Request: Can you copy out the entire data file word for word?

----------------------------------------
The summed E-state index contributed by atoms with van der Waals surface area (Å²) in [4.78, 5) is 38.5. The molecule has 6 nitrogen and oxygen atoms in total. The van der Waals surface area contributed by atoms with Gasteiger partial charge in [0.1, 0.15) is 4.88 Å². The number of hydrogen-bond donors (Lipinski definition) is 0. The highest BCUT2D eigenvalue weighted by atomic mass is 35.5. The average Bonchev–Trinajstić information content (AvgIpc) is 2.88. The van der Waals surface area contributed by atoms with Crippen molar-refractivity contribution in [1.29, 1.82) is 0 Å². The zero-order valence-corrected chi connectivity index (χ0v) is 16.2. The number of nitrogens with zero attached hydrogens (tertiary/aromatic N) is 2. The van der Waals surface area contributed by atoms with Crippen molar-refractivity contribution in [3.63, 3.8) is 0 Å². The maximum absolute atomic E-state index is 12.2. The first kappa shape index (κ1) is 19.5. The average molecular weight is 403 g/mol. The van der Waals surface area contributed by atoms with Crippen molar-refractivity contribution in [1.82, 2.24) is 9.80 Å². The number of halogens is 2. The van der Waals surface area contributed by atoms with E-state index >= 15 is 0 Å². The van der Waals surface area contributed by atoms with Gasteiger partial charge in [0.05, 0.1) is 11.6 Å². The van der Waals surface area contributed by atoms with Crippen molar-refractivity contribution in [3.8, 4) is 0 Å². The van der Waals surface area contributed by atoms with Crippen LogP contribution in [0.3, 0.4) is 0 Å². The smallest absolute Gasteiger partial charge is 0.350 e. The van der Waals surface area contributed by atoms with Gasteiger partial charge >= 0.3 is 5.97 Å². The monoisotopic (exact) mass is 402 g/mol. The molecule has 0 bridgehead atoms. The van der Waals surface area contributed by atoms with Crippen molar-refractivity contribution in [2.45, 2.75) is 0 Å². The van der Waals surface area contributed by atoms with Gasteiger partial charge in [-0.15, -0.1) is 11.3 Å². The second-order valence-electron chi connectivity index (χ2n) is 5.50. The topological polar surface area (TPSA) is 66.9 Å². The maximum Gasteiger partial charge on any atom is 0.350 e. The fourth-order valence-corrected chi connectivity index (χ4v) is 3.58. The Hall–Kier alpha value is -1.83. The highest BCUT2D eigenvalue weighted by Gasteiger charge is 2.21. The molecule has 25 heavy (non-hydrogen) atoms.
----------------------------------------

The summed E-state index contributed by atoms with van der Waals surface area (Å²) in [4.78, 5) is 38.5. The molecule has 6 nitrogen and oxygen atoms in total. The van der Waals surface area contributed by atoms with Gasteiger partial charge in [0.1, 0.15) is 4.88 Å². The number of hydrogen-bond donors (Lipinski definition) is 0. The highest BCUT2D eigenvalue weighted by atomic mass is 35.5. The average Bonchev–Trinajstić information content (AvgIpc) is 2.88. The van der Waals surface area contributed by atoms with Crippen molar-refractivity contribution in [1.29, 1.82) is 0 Å². The zero-order valence-corrected chi connectivity index (χ0v) is 16.2. The number of nitrogens with zero attached hydrogens (tertiary/aromatic N) is 2. The van der Waals surface area contributed by atoms with Crippen molar-refractivity contribution in [3.63, 3.8) is 0 Å². The maximum absolute atomic E-state index is 12.2. The first kappa shape index (κ1) is 19.5. The average molecular weight is 403 g/mol. The van der Waals surface area contributed by atoms with Crippen molar-refractivity contribution in [1.82, 2.24) is 9.80 Å². The number of halogens is 2. The van der Waals surface area contributed by atoms with E-state index >= 15 is 0 Å². The van der Waals surface area contributed by atoms with Gasteiger partial charge in [0.05, 0.1) is 11.6 Å². The van der Waals surface area contributed by atoms with Crippen molar-refractivity contribution in [3.8, 4) is 0 Å². The van der Waals surface area contributed by atoms with Crippen LogP contribution in [0.3, 0.4) is 0 Å². The smallest absolute Gasteiger partial charge is 0.350 e. The van der Waals surface area contributed by atoms with Gasteiger partial charge >= 0.3 is 5.97 Å². The monoisotopic (exact) mass is 402 g/mol. The molecule has 0 bridgehead atoms. The van der Waals surface area contributed by atoms with Crippen molar-refractivity contribution in [2.45, 2.75) is 0 Å². The van der Waals surface area contributed by atoms with Gasteiger partial charge in [-0.15, -0.1) is 11.3 Å². The second-order valence-electron chi connectivity index (χ2n) is 5.50. The topological polar surface area (TPSA) is 66.9 Å². The maximum Gasteiger partial charge on any atom is 0.350 e. The fourth-order valence-corrected chi connectivity index (χ4v) is 3.58. The Hall–Kier alpha value is -1.83. The highest BCUT2D eigenvalue weighted by Gasteiger charge is 2.21. The molecule has 25 heavy (non-hydrogen) atoms.